Anticholinergics are a type of medication that blocks the action of acetylcholine, a chemical messenger in the brain that help drive breathing, digestion, urination and other functions, explains Considerable’s recent article entitled “These common prescription drugs might boost your dementia risk.”

They include drugs for depression (like Paxil), psychosis (like Thorazine), Parkinson’s disease (such as Cogentin) and bladder disorders (such as Ditropan).

The study found a nearly 50% increase in chances of dementia among people who received more than 1,095 daily doses of these drugs within a 10-year period— equivalent to a senior taking a strong anticholinergic medication daily for at least three years.

The research, which was published in JAMA Internal Medicine, the University of Nottingham study tracked 284,343 patients age 55 and older between 2004 and 2016.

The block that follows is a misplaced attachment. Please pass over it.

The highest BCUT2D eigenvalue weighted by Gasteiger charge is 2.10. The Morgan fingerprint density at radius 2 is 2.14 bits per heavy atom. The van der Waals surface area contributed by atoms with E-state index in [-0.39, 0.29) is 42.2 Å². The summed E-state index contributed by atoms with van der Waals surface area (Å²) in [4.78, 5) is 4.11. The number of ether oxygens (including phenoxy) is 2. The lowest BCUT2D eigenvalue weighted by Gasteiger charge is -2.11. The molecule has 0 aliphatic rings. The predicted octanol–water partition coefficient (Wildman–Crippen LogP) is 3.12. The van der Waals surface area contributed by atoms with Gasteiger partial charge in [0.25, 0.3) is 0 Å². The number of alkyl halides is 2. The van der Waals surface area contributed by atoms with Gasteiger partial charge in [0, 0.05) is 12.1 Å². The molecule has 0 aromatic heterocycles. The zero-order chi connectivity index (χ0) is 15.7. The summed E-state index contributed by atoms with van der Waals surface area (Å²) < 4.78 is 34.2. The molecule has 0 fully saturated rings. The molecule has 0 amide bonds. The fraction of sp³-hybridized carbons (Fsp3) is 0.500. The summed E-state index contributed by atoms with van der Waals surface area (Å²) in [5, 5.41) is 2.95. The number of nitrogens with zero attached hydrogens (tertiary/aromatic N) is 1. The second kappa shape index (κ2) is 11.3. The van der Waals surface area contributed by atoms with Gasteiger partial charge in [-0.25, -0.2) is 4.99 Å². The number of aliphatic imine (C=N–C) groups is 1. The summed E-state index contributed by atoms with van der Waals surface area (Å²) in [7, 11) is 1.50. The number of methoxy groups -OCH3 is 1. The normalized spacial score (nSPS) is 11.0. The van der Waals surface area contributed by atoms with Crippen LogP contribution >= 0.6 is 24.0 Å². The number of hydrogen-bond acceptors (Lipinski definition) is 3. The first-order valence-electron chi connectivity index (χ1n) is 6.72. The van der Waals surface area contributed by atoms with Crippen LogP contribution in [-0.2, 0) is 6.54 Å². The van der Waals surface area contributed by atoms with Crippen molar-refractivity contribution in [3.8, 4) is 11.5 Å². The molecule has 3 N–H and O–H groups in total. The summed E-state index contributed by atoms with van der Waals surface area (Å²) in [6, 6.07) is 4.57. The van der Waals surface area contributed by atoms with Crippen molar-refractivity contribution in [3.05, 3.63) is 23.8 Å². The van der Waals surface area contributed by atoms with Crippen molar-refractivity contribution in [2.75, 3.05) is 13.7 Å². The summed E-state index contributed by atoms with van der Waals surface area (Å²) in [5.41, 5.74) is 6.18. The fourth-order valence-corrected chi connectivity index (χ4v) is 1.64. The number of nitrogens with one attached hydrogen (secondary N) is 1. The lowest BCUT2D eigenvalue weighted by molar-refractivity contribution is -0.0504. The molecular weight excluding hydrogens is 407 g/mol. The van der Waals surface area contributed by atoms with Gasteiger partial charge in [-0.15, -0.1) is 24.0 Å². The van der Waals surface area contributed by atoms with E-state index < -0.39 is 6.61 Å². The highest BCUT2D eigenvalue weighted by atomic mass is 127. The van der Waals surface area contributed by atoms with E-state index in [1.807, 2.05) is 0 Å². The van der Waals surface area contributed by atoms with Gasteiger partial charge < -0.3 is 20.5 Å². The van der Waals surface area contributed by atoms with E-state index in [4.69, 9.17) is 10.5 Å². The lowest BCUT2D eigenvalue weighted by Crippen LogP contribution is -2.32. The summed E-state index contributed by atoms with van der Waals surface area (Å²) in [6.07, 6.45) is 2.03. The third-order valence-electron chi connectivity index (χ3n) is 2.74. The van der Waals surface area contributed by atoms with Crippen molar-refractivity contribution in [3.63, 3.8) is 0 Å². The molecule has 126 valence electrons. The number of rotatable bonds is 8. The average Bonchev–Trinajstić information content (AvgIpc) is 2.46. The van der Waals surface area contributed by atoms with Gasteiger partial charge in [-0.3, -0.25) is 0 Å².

The researchers analyzed total standardized daily doses (TSDDs) of anticholinergic drugs during that time period.

The University of Nottingham researchers identified each adult’s anticholinergic exposure and saw that the most frequently prescribed anticholinergic drugs were antidepressants, drugs to treat vertigo, motion sickness or vomiting and an overactive bladder.

However, there were some other anticholinergic antihistamines, and gastrointestinal drugs that did not show a connection to a higher incidence of dementia, the researchers said.

While the study shows a correlation between these specific anticholinergic drugs and increased dementia odds, the researchers cautioned that seniors should not discontinue taking any medications without talking with their physician.

Reference: Considerable (Feb. 21, 2020) “These common prescription drugs might boost your dementia risk”